I am a dog in the Kafkaesque, persecutory sense. Franz Kafka's classic novel of paranoia and persecution, "The Trial," conjures up visions of an unreasoning society in which "innocent persons are accused of guilt, and senseless proceedings are put in motion against them." His protagonist is Josef K., a helpless library patron banned from his local library and ultimately transported to the loony bin (a veritable human dog-pound) for a psych exam for an unknown crime. His last words -- "Like a dog!" -- remind us that humanity is the first victim of a totalitarian state -- which is what, in essence, my friend, if not a dog pack? What is the prototype of the totalitarian state, if not a pack of wolves or a pack of wild dogs, beholden to The-Leader-of-the-Pack for security and protection. "The bloody dingos ate my humanity," as they say down under. Or, as an old joke asks: "What's the difference between a dog and a Nazi?" Answer: "The Nazi raises his arm, the dog raises its hind leg."

The image of the dog is one to which Kafka returns, as for example, in the story "Investigations of a Dog." Here Kafka describes the dog-as-outsider, alone and against the pack. "Why do I not do as the others: live in harmony with my people and accept in silence whatever disturbs the harmony, ignoring it as a small error in the great account, always keeping in mind the things that bind us happily together, not those that drive us again and again, as though by sheer force out of our social circle?"

For the human being who is bent on preserving his singularity -- as for the dog who lives apart from the pack -- the individual conscience is a tortured one, pitted as it is in embarrassed and fearful conflict against the uniform thinking of the mob. There is always but one end for such an individual -- despair.

"How much my life has changed, and yet how unchanged it has remained at bottom! When I think back and recall the time when I was still a member of the canine community," writes Kafka, "sharing in all its preoccupations, a dog among dogs I find on closer examination that from the very beginning I sensed some discrepancy, some little maladjustment, causing a slight feeling of discomfort which not even the most decorous public functions could eliminate; more, that sometimes, no, not sometimes, but very often, the mere look of some fellow-dog of my own circle that I was fond of, the mere look of him, as if I had just caught it for the first time, would fill me with helpless embarrassment and fear, even with despair."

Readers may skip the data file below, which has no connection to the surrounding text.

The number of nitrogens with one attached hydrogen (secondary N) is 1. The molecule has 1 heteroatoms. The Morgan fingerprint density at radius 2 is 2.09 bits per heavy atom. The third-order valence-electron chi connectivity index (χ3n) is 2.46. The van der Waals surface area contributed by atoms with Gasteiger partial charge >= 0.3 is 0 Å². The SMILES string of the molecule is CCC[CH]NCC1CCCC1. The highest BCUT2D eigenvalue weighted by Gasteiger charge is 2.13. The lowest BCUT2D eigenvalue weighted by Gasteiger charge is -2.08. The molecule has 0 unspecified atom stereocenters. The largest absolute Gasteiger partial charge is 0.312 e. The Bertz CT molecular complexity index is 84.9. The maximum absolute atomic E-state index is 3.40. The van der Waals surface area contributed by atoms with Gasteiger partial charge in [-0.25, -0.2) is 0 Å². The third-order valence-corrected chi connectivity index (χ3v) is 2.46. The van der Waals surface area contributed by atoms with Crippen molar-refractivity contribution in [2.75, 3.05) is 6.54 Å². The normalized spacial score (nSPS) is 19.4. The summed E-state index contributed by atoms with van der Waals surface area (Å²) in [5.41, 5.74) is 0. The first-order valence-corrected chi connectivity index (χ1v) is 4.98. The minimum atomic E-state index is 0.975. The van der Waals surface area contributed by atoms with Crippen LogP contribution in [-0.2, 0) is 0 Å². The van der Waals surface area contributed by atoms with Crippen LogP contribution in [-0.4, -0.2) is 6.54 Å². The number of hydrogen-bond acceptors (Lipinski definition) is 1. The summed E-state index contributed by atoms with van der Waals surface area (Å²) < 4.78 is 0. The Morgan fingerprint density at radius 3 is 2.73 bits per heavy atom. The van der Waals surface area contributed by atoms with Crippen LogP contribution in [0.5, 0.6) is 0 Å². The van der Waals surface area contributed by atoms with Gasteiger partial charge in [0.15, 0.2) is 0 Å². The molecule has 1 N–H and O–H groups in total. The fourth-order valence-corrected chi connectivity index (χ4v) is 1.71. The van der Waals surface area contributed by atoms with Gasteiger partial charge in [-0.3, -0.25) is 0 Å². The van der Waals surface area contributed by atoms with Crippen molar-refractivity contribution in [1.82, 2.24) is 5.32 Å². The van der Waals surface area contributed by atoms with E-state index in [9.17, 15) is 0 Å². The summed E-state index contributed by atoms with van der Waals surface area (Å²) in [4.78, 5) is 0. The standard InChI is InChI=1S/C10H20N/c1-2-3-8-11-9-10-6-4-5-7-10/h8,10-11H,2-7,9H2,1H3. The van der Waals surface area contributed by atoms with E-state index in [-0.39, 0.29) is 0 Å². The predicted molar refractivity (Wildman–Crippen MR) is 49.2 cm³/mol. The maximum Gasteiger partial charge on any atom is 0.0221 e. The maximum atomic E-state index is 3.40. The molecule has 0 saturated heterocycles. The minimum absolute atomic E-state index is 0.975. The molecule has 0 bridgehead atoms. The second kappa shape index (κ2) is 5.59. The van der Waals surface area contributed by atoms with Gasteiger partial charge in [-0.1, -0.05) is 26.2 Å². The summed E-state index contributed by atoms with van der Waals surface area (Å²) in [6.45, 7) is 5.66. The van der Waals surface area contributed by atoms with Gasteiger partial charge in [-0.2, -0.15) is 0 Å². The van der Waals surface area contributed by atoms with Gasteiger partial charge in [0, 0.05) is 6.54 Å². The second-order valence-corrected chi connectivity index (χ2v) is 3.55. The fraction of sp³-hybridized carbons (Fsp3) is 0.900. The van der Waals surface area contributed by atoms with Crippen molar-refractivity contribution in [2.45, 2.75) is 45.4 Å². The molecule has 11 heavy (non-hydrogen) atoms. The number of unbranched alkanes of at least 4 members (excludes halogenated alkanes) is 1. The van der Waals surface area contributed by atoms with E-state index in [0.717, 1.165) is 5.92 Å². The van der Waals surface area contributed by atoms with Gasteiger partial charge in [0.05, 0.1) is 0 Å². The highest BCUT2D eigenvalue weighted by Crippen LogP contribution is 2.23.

You, Brian, are Top Dog. I am lone wolf. You command the pack. I command myself (perhaps too rigorously), and struggle against the pack. This is not idle word play. I think I've hit upon some fundamental psychological connection (and source of conflict) between us. You lead; I will not be led (either by my peers or by accepted wisdom).

"I'm doing my own investigation," as it were. By inclination and temperament I'm a scientist and a truth seeker. I lack sufficient abilities in the form of creative intelligence, drive, or courage to make any meaningful or universal contribution in any field. But I have found a niche -- or at least sought a niche, however socially maladaptive -- for my curious, questioning, investigative tendencies. My probing, my questions, and my curiosity will contribute as much to humanity as the olfactory "Investigations of a Dog," but I discharge my propensities as I can.

My last place of employment, the law firm of Akin, Gump, Strauss, Hauer & Feld was a suitable niche for me. The corruption there was mild and minuscule; but the faint scent of rot has been enough to occupy this dog's nostrils for the last thirteen years. I'll never be a Sam Dash or a Ken Starr, pursuing presidents and property scams with equal fervor and fine impartiality. The career of an Inspector General is not in my future, as any sane person would know. But it's enough for me to investigate something, smell something, anything, even if that something is only a stinking bone hidden under a pile of mottled and brown leaves -- and make a report to the higher authorities. Isn't that the role of a dog? I believe it is. I believe that it is the role of a dog to proceed even in very sensitive areas.

Go ahead, Brian, tease me about my overactive sense of destiny, my theatrical sense of gravitas, and my initials, which are the same as Glenn Fine's (the current Inspector General at the Justice Department). Go ahead -- I'm a narcissist who unashamedly gravitates toward the grandiose. I'm out and proud.